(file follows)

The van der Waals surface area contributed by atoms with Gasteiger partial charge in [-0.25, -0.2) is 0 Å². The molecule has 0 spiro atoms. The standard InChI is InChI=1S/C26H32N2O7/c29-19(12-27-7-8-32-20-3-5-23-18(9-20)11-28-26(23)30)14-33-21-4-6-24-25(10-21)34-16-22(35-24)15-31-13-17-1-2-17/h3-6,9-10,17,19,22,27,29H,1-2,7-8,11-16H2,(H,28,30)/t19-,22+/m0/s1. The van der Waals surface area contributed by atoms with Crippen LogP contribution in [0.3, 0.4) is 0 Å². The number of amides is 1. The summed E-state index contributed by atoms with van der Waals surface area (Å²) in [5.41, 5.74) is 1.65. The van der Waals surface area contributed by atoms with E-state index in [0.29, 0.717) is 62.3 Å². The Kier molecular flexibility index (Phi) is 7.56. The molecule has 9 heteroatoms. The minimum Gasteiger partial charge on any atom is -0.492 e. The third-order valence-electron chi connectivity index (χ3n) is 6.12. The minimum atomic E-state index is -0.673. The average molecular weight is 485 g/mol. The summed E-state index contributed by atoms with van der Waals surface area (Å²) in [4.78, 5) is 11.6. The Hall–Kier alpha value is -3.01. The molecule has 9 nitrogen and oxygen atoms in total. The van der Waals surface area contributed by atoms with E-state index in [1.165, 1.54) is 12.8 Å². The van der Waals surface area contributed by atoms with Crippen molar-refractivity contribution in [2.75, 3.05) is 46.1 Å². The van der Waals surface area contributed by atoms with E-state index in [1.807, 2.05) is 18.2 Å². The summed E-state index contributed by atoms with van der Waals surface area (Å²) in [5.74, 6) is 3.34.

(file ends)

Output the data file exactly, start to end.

The van der Waals surface area contributed by atoms with Gasteiger partial charge in [-0.25, -0.2) is 0 Å². The molecule has 0 spiro atoms. The standard InChI is InChI=1S/C26H32N2O7/c29-19(12-27-7-8-32-20-3-5-23-18(9-20)11-28-26(23)30)14-33-21-4-6-24-25(10-21)34-16-22(35-24)15-31-13-17-1-2-17/h3-6,9-10,17,19,22,27,29H,1-2,7-8,11-16H2,(H,28,30)/t19-,22+/m0/s1. The van der Waals surface area contributed by atoms with Crippen LogP contribution in [0.3, 0.4) is 0 Å². The number of amides is 1. The summed E-state index contributed by atoms with van der Waals surface area (Å²) in [5.41, 5.74) is 1.65. The van der Waals surface area contributed by atoms with E-state index in [0.29, 0.717) is 62.3 Å². The Kier molecular flexibility index (Phi) is 7.56. The molecule has 9 heteroatoms. The minimum Gasteiger partial charge on any atom is -0.492 e. The third-order valence-electron chi connectivity index (χ3n) is 6.12. The minimum atomic E-state index is -0.673. The average molecular weight is 485 g/mol. The summed E-state index contributed by atoms with van der Waals surface area (Å²) in [4.78, 5) is 11.6. The Hall–Kier alpha value is -3.01. The molecule has 9 nitrogen and oxygen atoms in total. The van der Waals surface area contributed by atoms with E-state index in [1.165, 1.54) is 12.8 Å². The van der Waals surface area contributed by atoms with Crippen molar-refractivity contribution in [2.75, 3.05) is 46.1 Å². The van der Waals surface area contributed by atoms with E-state index in [1.807, 2.05) is 18.2 Å². The summed E-state index contributed by atoms with van der Waals surface area (Å²) in [5.74, 6) is 3.34.